Girls explore the communities to which they belong—small communities like the student riders on a school bus route and big communities like their neighborhood. They’ll use mapping tools to track their observations and note potential areas that could be improved or places that could benefit from their special talents and skills.  

Step Five: Choose A Project

Girls working in a team share the issues they’ve discovered in their community, selecting a few on which to focus. Girls working solo pick their top ideas. Then, they research and connect with community members to understand the root causes of their issues before selecting one for their Silver Award Take Action project.

What leaders or parents who are guiding girls can do:

  • Guide girls to ensure that the girls’ project idea meets Silver Award requirements (take the online or in-person training to learn more).
  • Help girls connect with community members to learn.
  • Organize trips that will help them learn about the community.
  • Discuss online safety and have girls take the Internet Safety Pledge before researching online.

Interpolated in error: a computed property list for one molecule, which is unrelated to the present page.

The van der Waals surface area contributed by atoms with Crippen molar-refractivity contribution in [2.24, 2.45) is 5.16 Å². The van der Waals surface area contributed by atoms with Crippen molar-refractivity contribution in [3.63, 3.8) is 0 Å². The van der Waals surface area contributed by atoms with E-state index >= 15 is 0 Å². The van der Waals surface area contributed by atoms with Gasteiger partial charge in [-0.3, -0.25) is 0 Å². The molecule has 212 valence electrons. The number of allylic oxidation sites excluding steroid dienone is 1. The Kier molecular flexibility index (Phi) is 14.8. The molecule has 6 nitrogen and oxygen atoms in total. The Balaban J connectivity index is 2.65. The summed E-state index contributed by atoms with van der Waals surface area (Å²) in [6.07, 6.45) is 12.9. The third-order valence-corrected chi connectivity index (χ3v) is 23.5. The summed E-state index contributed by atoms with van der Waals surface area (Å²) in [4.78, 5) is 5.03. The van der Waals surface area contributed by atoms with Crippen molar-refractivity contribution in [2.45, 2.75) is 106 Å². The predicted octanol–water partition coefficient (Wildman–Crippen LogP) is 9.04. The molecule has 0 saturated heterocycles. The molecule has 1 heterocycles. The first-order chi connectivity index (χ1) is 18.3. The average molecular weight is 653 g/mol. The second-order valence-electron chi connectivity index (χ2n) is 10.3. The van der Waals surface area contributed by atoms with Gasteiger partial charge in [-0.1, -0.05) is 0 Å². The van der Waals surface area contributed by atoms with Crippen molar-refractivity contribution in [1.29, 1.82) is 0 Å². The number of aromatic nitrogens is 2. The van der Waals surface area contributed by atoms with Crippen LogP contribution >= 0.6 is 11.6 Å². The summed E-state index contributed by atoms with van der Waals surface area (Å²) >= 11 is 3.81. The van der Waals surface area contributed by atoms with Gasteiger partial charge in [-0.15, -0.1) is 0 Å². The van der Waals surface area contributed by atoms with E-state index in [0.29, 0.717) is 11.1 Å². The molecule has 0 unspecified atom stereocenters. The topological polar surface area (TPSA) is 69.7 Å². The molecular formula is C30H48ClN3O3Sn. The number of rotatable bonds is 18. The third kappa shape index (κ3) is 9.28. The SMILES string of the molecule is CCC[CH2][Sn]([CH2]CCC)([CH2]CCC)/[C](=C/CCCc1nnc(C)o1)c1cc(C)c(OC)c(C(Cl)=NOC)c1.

Step Six: Make A Plan

Girls use what they learn in Step Four to answer questions in the Girl Scout Silver Award Guidelines and put together a project plan.

What leaders or parents who are guiding girls can do:

  • Encourage conversation between girls on a team as they develop their plan—making sure all voices are heard.
  • Help girls budget. Find funding information and financial info in Volunteer Essentials, Chapter 5: Troop Finances.
  • Guide girls to develop a realistic plan based on the award deadline, funding, and time.
Step Seven: Put The Plan In Motion

Girls determine tasks and use the Take Action Chart in the Girl Scout Silver Award Guidelines to assign responsibilities and set due dates. They carry out their tasks, discuss progress, and re-think tasks when needed.

What leaders or parents who are guiding girls can do:

  • Help girls connect with community experts who can help or provide information.
  • Organize trips that will help them carry out their project (i.e., a trip to get supplies, a meeting with a community member, etc.)
  • Take photos or videos to document the project.
  • Help girls re-direct to stay on track or work through an obstacle.
  • For teams, help guide girls so that each girl has a unique leadership role.
Step Eight: Spread The Word

Girls spread the word about their project and accomplishments in order to inspire others to make the world a better place. Girls can educate others as part of their project or they can share when they’re done. 

What leaders and parents can do: